THERE is exhilaration in the
very thought of wild-fowl. The name was, and in the main is, confined to
certain forms to distinguish them from tame fowl and from those intermediate
types which serve the uses of sport. They are not game. No law protects, no
sentiment hallows them. But, like other nomads, a wayward life has taught
them to look after themselves.
Bohemians of sport, they have
fitful moods and ways, which fall within no conventional lines. Tramps, they
camp one night here and another there, with a wild freedom of movement which
only long observation may reduce to a certain loose order. To the evening
and the morning flight a yearly flight is added. Quite a number of wild-fowl
are migrants. It is part of their restlessness. A wild impulse bears them
over the sea. Some would yawn themselves to death, year in, year out, on the
same hillside, by the same heather.
Strait-laced sport looked
askance at them, as convention always does at the unconventional. It took
them not under its private umbrella, though earth took them under the canopy
of the sky. It might shoot one that came in the way, perhaps to empty the
gun, as it might shoot a weasel, but was not serious. It picked the creature
up with a certain half-unwilling admiration of its shape and hues, and
hesitated whether or no to drop it into the bag. In moor, field, and covert
it was neither game nor quite vermin; neither to be petted nor quite killed
Mire snipe nest on the moors,
and rear broods there. The bird that rose, wildly as a sudden breeze, when
grouse were few, and sportsmen on the way down the hill, needed a sharp aim
and a nice judgment. Once, twice, thrice, they tried, and failed. The zigzag
movement was so puzzling. A wild challenge came back from the vanishing
forms. "You can hit a lumbering grouse," it seemed to say, "but this is
beyond you." It was very irritating; they would try again. So they fired
till they hit, and still fired, till they mastered the art of hitting. It
became interesting, made good practice, and was matter of boast over a pipe
in the evening. One told me the other day that he had killed snipe with
right and left. He spoke with justifiable pride, but without the gravity
with which he summed up the bag of grouse.
If the month be September,
and part of the moor marshy, there may be matter for rarer boast. The
jacksnipe will be back. They are close-lying birds, with a
habit—disconcerting to the beginner—of springing up just under the dog’s
nose, and within a few feet of the sportsman.
So, in the covert, when a
touch of frost was on the ground. There is all the difference in the world
in hitting a pheasant rising heavily to the branches, or driven across some
clear space, and catching a woodcock, as it flits from shadow to shadow, or
appears for a moment against the sky over the tree-tops. There was an
irresistible temptation to fire. To fire and miss, and fire again; and not
be satisfied with less than three hits out of four. The mystery, the
surprise, the uncertainty, all wove themselves into the web of excitement,
with its woof of charm, and a couple of brace were something to be proud of.
The other day the young laird
was out with his two liver-coloured Irish spaniels. I watched him as he
crossed the turnip field. The sound of shooting came from the further
distance. At midday he brought in his bag. Among the many partridges came
forth lighter birds, with the golden-spotted plumage. Occupants for a little
of the same bag, the two were not of the same order. A chance shot had
brought them down. "What an expanse!" said the shooter. And he pulled out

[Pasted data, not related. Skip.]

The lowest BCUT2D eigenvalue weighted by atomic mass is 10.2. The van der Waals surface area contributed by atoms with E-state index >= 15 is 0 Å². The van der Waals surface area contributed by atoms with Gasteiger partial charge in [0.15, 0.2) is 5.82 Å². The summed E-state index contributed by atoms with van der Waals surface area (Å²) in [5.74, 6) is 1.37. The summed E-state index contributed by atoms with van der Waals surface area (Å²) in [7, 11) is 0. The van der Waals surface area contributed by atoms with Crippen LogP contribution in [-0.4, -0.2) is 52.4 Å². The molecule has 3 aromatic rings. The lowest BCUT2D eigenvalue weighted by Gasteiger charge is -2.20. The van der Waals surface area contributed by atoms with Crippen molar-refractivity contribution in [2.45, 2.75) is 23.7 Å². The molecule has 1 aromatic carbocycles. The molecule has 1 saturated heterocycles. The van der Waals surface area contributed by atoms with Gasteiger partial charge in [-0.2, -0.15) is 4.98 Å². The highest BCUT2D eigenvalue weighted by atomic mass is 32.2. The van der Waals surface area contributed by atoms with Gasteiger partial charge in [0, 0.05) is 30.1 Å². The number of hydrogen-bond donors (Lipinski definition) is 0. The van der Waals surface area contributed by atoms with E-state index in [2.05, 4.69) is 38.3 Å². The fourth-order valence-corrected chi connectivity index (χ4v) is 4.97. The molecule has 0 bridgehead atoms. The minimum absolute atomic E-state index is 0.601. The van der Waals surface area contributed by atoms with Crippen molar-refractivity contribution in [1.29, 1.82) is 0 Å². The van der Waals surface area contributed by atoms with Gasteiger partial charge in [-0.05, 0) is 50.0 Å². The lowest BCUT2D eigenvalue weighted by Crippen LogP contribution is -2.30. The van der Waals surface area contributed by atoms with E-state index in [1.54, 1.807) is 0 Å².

the wing to its full extent, opening out the black and golden-barred flight
feathers. They might not be partridges, but they had a wild grace and were
hard to hit.
It seemed an easy shot when
the wild duck flapped away. But the bird kept on. The same shot would have
brought down a partridge. It seemed to be hit, from the scattering of
feathers, or was it a mist of vanity? The coat must be thick, or the flight
faster than it seemed. He tried again with heavier metal; and yet again,
till he could measure the distance. The spell was upon him. In the new world
of wild-fowl was a charm, found neither in tame fowl nor in the intermediate
game. Sport had passed through a new birth, and was once more virile. By day
was a wilder play of wings; at night a mixed bag and a fresh story.
Even in the time of eternal
grouse, pheasant, and partridge, when all else was heresy, were sportsmen,
who, while taking their share in orthodox sport, found the charm of the year
in being among the wild-fowl; in visiting their haunts, in knowing their
ways, in taking the chance of a hit or a miss. And in trudging home from
marsh, lake, or seashore, tired and wet, bedraggled and happy.
One points out how Scott
seems to have been ignorant of the charm of wild-fowling, when he bemoans
the inaction of snowclad winter, and the emptiness of out-of-door life.
Perhaps Scott was not an all - round
lover of nature. And Marmion might have been all the lighter without these
depressing introductions to the cantos. Far from welcoming the busy day and
social night, in the city, such weather would at once have allured me to the
wildest shooting within my reach.
"I light my pipe," said
another, "and look out for the mallards. The bay is nearly half a mile off,
but I can see the ducks between me and the sky, almost as soon as they leave
it. At first a solitary pair or two come silently and swiftly, probably
making their way to some favourite spring further inland. With the help of a
cartridge I bring down a brace from a great height as they pass over. In the
hard frost I get a number by waiting for the last hour of light, near some
open place on the loch or stream where they come to feed. On my way home
from shooting, when I have been in the direction of the swamps, I often do
this, and generally succeed in filling my bag with mallard and widgeon."
This was written in 1848. All
the freshness and charm are in the passage, all the virility, all the
difference between wild and tame sport. This is being slowly taken in. The